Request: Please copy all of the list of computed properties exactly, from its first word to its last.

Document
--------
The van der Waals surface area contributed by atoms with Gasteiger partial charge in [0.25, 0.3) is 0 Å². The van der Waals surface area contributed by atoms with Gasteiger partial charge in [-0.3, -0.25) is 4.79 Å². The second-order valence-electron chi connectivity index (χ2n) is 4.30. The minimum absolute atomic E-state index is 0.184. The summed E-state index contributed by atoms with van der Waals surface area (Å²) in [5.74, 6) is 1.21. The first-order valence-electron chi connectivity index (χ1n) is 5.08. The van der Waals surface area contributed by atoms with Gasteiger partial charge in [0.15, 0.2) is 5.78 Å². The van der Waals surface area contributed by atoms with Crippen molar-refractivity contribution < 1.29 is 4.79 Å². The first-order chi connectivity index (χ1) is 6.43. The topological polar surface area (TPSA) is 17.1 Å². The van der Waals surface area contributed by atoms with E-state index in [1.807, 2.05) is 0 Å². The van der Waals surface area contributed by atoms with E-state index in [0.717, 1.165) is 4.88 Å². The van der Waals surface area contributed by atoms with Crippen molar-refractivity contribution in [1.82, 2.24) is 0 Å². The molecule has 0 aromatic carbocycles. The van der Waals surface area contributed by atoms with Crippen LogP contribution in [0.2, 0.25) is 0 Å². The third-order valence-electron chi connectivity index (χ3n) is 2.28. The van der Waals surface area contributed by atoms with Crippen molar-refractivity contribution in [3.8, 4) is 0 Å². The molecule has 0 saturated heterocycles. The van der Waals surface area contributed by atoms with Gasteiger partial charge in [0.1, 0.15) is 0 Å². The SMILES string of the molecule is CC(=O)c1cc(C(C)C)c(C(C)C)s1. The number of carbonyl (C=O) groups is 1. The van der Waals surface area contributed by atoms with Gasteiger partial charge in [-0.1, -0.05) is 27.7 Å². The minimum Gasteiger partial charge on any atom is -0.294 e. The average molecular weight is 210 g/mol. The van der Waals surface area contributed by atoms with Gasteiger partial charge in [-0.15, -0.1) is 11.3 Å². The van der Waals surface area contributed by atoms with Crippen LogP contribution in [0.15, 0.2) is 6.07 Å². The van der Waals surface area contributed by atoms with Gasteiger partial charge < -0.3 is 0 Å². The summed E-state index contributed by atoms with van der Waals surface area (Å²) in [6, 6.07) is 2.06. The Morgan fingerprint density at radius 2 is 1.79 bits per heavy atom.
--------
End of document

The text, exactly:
The van der Waals surface area contributed by atoms with Gasteiger partial charge in [0.25, 0.3) is 0 Å². The van der Waals surface area contributed by atoms with Gasteiger partial charge in [-0.3, -0.25) is 4.79 Å². The second-order valence-electron chi connectivity index (χ2n) is 4.30. The minimum absolute atomic E-state index is 0.184. The summed E-state index contributed by atoms with van der Waals surface area (Å²) in [5.74, 6) is 1.21. The first-order valence-electron chi connectivity index (χ1n) is 5.08. The van der Waals surface area contributed by atoms with Gasteiger partial charge in [0.15, 0.2) is 5.78 Å². The van der Waals surface area contributed by atoms with Crippen molar-refractivity contribution < 1.29 is 4.79 Å². The first-order chi connectivity index (χ1) is 6.43. The topological polar surface area (TPSA) is 17.1 Å². The van der Waals surface area contributed by atoms with E-state index in [1.807, 2.05) is 0 Å². The van der Waals surface area contributed by atoms with E-state index in [0.717, 1.165) is 4.88 Å². The van der Waals surface area contributed by atoms with Crippen molar-refractivity contribution in [1.82, 2.24) is 0 Å². The molecule has 0 aromatic carbocycles. The van der Waals surface area contributed by atoms with Crippen LogP contribution in [0.2, 0.25) is 0 Å². The third-order valence-electron chi connectivity index (χ3n) is 2.28. The van der Waals surface area contributed by atoms with Crippen molar-refractivity contribution in [3.8, 4) is 0 Å². The molecule has 0 saturated heterocycles. The van der Waals surface area contributed by atoms with Gasteiger partial charge in [0.1, 0.15) is 0 Å². The SMILES string of the molecule is CC(=O)c1cc(C(C)C)c(C(C)C)s1. The number of carbonyl (C=O) groups is 1. The van der Waals surface area contributed by atoms with Gasteiger partial charge in [-0.1, -0.05) is 27.7 Å². The minimum Gasteiger partial charge on any atom is -0.294 e. The average molecular weight is 210 g/mol. The van der Waals surface area contributed by atoms with Gasteiger partial charge in [-0.15, -0.1) is 11.3 Å². The van der Waals surface area contributed by atoms with Crippen LogP contribution in [0.15, 0.2) is 6.07 Å². The van der Waals surface area contributed by atoms with Gasteiger partial charge < -0.3 is 0 Å². The summed E-state index contributed by atoms with van der Waals surface area (Å²) in [6, 6.07) is 2.06. The Morgan fingerprint density at radius 2 is 1.79 bits per heavy atom.